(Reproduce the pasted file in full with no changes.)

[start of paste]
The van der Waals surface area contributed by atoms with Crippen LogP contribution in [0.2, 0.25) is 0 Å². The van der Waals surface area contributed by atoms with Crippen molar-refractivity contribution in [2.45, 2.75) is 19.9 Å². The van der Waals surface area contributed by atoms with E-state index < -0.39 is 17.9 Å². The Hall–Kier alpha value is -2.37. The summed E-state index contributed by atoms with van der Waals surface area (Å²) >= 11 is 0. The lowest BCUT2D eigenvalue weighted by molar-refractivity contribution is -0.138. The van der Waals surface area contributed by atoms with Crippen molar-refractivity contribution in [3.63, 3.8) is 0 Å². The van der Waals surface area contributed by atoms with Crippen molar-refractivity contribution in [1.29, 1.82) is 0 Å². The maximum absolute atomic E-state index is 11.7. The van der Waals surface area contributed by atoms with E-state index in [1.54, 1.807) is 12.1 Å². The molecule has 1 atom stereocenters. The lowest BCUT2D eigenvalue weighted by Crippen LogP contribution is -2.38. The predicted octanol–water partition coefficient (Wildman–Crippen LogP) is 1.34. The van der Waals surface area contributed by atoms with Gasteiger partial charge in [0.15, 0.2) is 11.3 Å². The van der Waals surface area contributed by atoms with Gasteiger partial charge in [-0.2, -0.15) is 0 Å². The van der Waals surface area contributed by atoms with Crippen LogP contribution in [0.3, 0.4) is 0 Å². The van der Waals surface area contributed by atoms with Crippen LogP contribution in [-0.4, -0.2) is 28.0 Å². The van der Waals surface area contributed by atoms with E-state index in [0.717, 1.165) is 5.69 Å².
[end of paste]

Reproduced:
The van der Waals surface area contributed by atoms with Crippen LogP contribution in [0.2, 0.25) is 0 Å². The van der Waals surface area contributed by atoms with Crippen molar-refractivity contribution in [2.45, 2.75) is 19.9 Å². The van der Waals surface area contributed by atoms with E-state index < -0.39 is 17.9 Å². The Hall–Kier alpha value is -2.37. The summed E-state index contributed by atoms with van der Waals surface area (Å²) >= 11 is 0. The lowest BCUT2D eigenvalue weighted by molar-refractivity contribution is -0.138. The van der Waals surface area contributed by atoms with Crippen molar-refractivity contribution in [3.63, 3.8) is 0 Å². The van der Waals surface area contributed by atoms with Crippen molar-refractivity contribution in [1.29, 1.82) is 0 Å². The maximum absolute atomic E-state index is 11.7. The van der Waals surface area contributed by atoms with E-state index in [1.54, 1.807) is 12.1 Å². The molecule has 1 atom stereocenters. The lowest BCUT2D eigenvalue weighted by Crippen LogP contribution is -2.38. The predicted octanol–water partition coefficient (Wildman–Crippen LogP) is 1.34. The van der Waals surface area contributed by atoms with Gasteiger partial charge in [0.15, 0.2) is 11.3 Å². The van der Waals surface area contributed by atoms with Gasteiger partial charge in [-0.2, -0.15) is 0 Å². The van der Waals surface area contributed by atoms with Crippen LogP contribution in [0.3, 0.4) is 0 Å². The van der Waals surface area contributed by atoms with Crippen LogP contribution in [-0.4, -0.2) is 28.0 Å². The van der Waals surface area contributed by atoms with E-state index in [0.717, 1.165) is 5.69 Å².